Today, the SEC released a proposed rule that would define “family offices” for purposes of a new exemption from the registration requirements of the Investment Advisers Act of 1940 (Advisers Act) created by the Dodd-Frank Act [http://www.alston.com/financialmarketscrisisblog/blog.aspx?entry=3813]. According to the SEC, “[f]amily offices are entities established by wealthy families to manage their money and provide tax and estate planning and similar services.” Prior to the enactment of the Dodd-Frank Act, most family offices relied on an exemption from the Advisers Act for investment advisers with fewer than 15 clients. Although the Dodd-Frank Act eliminates that exemption, it also “creates a new exclusion from the Advisers Act in section 202(a)(11)(G), under which family offices, as defined by the [SEC], are not investment advisers subject to the Advisers Act.”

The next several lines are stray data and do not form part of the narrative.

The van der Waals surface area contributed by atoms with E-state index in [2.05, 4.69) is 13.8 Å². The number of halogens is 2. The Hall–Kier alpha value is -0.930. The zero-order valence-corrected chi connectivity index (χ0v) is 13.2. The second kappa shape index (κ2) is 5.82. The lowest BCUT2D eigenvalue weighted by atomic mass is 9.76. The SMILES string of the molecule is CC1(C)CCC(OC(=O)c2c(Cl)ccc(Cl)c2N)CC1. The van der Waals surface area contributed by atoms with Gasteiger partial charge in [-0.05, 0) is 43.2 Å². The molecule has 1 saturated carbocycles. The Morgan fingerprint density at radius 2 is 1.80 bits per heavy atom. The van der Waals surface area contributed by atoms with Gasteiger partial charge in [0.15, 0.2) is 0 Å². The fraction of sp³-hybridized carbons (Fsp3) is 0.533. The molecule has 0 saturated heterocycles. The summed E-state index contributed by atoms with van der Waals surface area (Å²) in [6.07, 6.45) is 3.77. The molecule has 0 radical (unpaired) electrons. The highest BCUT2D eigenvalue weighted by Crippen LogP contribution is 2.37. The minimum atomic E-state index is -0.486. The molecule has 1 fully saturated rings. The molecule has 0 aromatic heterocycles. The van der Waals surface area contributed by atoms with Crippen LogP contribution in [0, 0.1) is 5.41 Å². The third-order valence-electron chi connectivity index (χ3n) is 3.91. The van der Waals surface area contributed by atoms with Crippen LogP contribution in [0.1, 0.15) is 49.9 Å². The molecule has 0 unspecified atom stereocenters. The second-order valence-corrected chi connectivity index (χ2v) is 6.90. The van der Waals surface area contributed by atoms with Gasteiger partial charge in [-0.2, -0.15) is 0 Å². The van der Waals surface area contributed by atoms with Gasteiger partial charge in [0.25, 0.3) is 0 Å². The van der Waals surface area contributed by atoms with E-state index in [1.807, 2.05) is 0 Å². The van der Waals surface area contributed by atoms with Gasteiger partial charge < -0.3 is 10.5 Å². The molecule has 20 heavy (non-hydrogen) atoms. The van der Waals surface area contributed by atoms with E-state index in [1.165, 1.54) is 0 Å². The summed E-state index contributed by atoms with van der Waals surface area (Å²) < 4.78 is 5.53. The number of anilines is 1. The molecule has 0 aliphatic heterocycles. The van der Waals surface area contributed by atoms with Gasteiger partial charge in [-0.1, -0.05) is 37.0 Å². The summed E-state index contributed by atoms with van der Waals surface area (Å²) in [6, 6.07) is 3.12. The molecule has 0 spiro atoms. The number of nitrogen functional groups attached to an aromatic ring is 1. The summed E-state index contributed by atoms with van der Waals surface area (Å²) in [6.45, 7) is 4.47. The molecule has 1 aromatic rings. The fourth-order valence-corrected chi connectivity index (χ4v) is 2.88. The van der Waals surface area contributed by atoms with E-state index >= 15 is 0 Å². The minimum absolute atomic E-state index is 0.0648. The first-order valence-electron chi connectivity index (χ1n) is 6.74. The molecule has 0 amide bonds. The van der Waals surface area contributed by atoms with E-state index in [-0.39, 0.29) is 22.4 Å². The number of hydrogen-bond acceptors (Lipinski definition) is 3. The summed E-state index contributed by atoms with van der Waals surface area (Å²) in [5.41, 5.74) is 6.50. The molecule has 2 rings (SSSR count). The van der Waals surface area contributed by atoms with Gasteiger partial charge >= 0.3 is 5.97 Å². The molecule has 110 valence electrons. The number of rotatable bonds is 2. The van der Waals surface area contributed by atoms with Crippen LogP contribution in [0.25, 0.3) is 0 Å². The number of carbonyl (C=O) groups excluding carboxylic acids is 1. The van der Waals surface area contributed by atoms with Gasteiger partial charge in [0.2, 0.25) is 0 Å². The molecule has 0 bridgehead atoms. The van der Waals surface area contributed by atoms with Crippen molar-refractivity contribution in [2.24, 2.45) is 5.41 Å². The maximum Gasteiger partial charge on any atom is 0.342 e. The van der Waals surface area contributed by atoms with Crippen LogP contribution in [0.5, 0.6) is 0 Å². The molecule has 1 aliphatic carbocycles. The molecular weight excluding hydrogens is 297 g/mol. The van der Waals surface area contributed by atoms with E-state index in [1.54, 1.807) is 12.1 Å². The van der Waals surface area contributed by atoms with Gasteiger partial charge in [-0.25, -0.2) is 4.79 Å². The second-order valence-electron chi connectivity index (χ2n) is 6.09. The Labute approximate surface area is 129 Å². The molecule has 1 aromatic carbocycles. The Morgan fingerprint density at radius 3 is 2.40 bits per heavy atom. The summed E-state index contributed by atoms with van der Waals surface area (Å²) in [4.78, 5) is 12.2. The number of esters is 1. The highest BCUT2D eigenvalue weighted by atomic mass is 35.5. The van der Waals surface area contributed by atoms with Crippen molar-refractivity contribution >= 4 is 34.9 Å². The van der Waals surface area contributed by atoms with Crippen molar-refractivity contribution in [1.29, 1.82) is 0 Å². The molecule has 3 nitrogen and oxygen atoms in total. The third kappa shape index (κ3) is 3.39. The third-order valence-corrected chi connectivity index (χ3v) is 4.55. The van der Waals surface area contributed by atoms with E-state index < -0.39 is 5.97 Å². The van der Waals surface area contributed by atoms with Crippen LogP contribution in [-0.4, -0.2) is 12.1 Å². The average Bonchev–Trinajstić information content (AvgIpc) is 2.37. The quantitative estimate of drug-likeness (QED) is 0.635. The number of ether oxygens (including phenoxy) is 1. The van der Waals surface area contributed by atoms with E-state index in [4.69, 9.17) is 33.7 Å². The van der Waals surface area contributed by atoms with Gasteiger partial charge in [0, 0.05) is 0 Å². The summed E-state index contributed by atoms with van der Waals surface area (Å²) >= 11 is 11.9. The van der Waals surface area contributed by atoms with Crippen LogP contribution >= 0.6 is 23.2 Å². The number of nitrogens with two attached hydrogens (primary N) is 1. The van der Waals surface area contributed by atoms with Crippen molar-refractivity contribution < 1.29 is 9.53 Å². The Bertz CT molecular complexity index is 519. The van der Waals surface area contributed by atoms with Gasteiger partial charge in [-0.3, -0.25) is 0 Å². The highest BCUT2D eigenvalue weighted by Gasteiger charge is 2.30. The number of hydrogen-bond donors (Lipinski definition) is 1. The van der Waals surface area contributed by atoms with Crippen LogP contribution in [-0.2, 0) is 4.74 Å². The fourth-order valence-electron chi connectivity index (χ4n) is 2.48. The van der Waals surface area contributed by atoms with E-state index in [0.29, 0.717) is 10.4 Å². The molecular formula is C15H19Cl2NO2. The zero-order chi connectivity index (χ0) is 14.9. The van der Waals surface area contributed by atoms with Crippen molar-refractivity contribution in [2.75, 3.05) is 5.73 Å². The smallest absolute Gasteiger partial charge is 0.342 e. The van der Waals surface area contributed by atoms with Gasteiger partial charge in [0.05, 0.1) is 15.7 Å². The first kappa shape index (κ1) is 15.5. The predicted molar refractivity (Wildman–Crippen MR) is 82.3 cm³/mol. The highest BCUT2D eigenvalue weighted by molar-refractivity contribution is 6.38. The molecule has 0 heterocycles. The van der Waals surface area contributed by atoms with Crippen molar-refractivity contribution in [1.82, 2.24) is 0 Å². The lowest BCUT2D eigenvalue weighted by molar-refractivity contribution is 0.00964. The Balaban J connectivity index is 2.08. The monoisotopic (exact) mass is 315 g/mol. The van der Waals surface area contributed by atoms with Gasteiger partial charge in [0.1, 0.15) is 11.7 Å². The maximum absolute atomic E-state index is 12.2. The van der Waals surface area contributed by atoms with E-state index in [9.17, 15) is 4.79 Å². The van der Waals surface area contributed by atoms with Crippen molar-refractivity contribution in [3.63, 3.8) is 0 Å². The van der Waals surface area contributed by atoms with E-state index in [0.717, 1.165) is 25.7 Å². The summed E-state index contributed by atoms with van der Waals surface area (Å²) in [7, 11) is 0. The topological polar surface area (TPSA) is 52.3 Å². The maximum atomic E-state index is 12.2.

Today’s proposed rule offers a definition of family offices for the purpose of such exclusion. According to the SEC, a family office would be defined as any firm that:
- “Provides investment advice only to family members, as defined by the rule; certain key employees; charities and trusts established by family members; and entities wholly owned and controlled by family members.
- Is wholly owned and controlled by family members.
- Does not hold itself out to the public as an investment adviser.”
Comments on the proposed rule should be submitted to the SEC by November 18, 2010.